A gentle desert

There is an image of Central Australia as being dry, dusty and harsh. Waiting for the rain in Marree, I caught a completely different view of ‘the red centre’. When the skies opened in the outback, I found a gentleness that I didn’t expect. 

Turning up to Marree at the start of last week, my sense of adventure was jacked to the max. Arriving at the wonderful old pub – I could feel a raw energy that goes with an incredible journey reaching a crescendo. 

When the rains came, they told me I was ‘stuck’. Unless I wanted to retrace my steps back along the bitumen, travelling the Oodnadatta Track would require an extreme patience and a real slowing down. 

Marree was a good place to be. There I found other adventurers looking to pierce the centre of the continent – families travelling around Australia, cyclists traversing from the lowest (Lake Eyre) to the highest point of Australia (Mt Kosciuszko) and a handful of other lovely folk.

As the days rolled over, I started to meet the locals: black fellas who knew the country inside out, pest controllers, young pilots doing their hours, and folk descended from the Afghan cameleers who had seen the town thrive and then be engulfed by the desert as the old Ghan came and went.  All people with big hearts and in no rush. 

Sitting at the wonderful old bar, I heard stories that in a city would be compressed into one hour winding into a tale of at least three. Everyone was grateful for the company and wanted to stretch out their stories and evenings. It was a happy change in programming and a rewarding practice of patience. 

(Marree after the rain – October 2020)


On Saturday, some of the road opened and my cycling friends left. I wasn’t ready to leave nor would I have been allowed to progress very far. Instead, I went up. Flying over the surrounding desert and Lake Eyre was an eye-opening experience. From above, I saw shapes and colours that had previously existed only in paintings: a piercing orange on the horizon with a more subdued chocolatey brown of the sand and dirt, shading most of the land below. 

Seeing Lake Eyre from the air for the first time was a thrill. The pink salt against the desert, sand and water created interchangeable metallic swirls, varying in hue and intensity. 

This was a thrilling canvass. 

(Lake Eyre from the sky – October 2020)


Returning to earth, I was content to just take in the slowness. That weekend I would sit out the front of the pub and play my guitar into the openness of this resting but wild town. I felt I had stepped back in time. 

When I was told on the Sunday evening that the road had opened, I was in a completely different space to the one when I had arrived. After arriving in complete adventure mode, I just wanted to track along slowly. 

In hitting the Oodnadatta Track – going slowly turned out to be the only thing I could do. Every 10km or so, if felt like I had a slippery creek bed to navigate, a stream to cross, mud to slide along and pot holes to avoid. Neither my poor Corolla or I had any idea what we were getting into. We just did our best.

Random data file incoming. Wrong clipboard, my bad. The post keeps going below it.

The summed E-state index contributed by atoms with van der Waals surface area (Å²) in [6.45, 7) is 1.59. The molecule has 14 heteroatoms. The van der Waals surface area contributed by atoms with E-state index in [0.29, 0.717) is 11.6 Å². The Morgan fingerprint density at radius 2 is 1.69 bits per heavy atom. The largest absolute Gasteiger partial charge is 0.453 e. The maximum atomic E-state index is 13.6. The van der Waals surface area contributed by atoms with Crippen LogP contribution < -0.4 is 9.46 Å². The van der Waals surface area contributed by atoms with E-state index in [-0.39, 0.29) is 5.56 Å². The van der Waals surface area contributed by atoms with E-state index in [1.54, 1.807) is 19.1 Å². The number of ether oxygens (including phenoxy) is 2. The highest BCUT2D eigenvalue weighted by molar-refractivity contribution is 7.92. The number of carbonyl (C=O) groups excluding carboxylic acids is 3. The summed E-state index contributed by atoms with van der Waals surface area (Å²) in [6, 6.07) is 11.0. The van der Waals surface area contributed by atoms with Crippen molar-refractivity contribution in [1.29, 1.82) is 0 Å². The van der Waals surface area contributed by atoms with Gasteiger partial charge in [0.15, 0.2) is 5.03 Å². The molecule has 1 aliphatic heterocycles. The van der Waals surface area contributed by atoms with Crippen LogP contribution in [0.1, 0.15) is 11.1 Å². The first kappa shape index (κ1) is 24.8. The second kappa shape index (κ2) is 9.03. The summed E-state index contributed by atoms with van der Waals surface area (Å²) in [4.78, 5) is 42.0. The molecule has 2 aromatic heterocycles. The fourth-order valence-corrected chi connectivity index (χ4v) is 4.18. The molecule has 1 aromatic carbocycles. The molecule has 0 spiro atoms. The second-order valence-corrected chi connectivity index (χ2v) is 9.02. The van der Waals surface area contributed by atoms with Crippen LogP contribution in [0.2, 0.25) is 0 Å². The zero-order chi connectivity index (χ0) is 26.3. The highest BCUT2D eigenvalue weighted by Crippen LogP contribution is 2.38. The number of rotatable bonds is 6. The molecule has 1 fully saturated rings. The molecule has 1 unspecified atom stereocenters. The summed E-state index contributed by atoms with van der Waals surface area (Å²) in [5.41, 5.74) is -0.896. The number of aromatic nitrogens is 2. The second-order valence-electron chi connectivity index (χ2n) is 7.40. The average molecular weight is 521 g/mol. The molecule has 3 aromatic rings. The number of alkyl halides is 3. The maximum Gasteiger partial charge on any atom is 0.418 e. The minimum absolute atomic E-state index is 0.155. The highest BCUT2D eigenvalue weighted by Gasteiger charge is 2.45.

After the first 100km of hair-raising driving – everything started to fold in on itself. In this part of the journey the terrain changes dramatically. I saw the landscapes transform from the Northern Flinders Ranges, to mauve dunes, and finally emerge as the sandy and salty plains of Lake Eyre. This swerve to the middle was a much slower and detailed transition than the view from above. 

(Negotiating the Oodnadatta Track in a Corolla, not advisable – October 2020)


I’ve often wondered what is the ‘heart’ of Australia? Is it the ‘endless’ desert? Is it Uluru? Is it Alice Springs? At the start of the Oodnadatta Track, you will see that the answer lies in the Lake. This is the point of Australia where streams from NT, Queensland, South Australia and New South Wales all empty. It is the meeting point of life that gushes particularly when there are cyclones and storms in the East. A call and response between coast and desert. 

Walking out to the Lake, I took a path that led me down a familiar beach, into a crumbling desert and then finally I started slipping. All I could do was take off my shoes and let the salty sand envelop me as I descended below sea level. With my feet under the ground, I could feel the warmth of the artesian basin that covers inland Australia. 

From soil to the inland sea, I felt the first drops of water that had grounded me. That combination of heat and moisture triggered every sense: peace, gratefulness and courage. 

There is so much life that lies in the ironically named ‘dead heart’. With my feet anchored in the water, looking at the reflection of wispy clouds and out to the salty lake back to the dunes deserts and its shrubs, I thought: ‘I’ve found a pulse’. 

After Lake Eyre my journey after was imbued with an acceptance of what nature would throw up. Whether it was barely making it over creeks, getting bogged in a sand bank to be rescued by Len and Deb (two lovely no-nonsense grey nomads), or drinking away with Nigel, Craig and Terry in Oodnadatta (three tough looking lads who were all as soft as mice), the only choice was to roll along with the journey and unexpected. 

I knew I would be challenged on the road and it’s true, every kilometre I was. I guessed I might be bogged but I wasn’t sure how I would be rescued. Most of all, what I really didn’t know was that I would find a sense of timelessness and gentleness in both people and land in an environment that scares off so many. 

This is a loveliness I want to treasure, and I’ll start by never letting anyone get away with answering ‘it’s just desert’ when asked what lies in the middle of Australia.

(The hear of Australia: Lake Eyre, October 2020)

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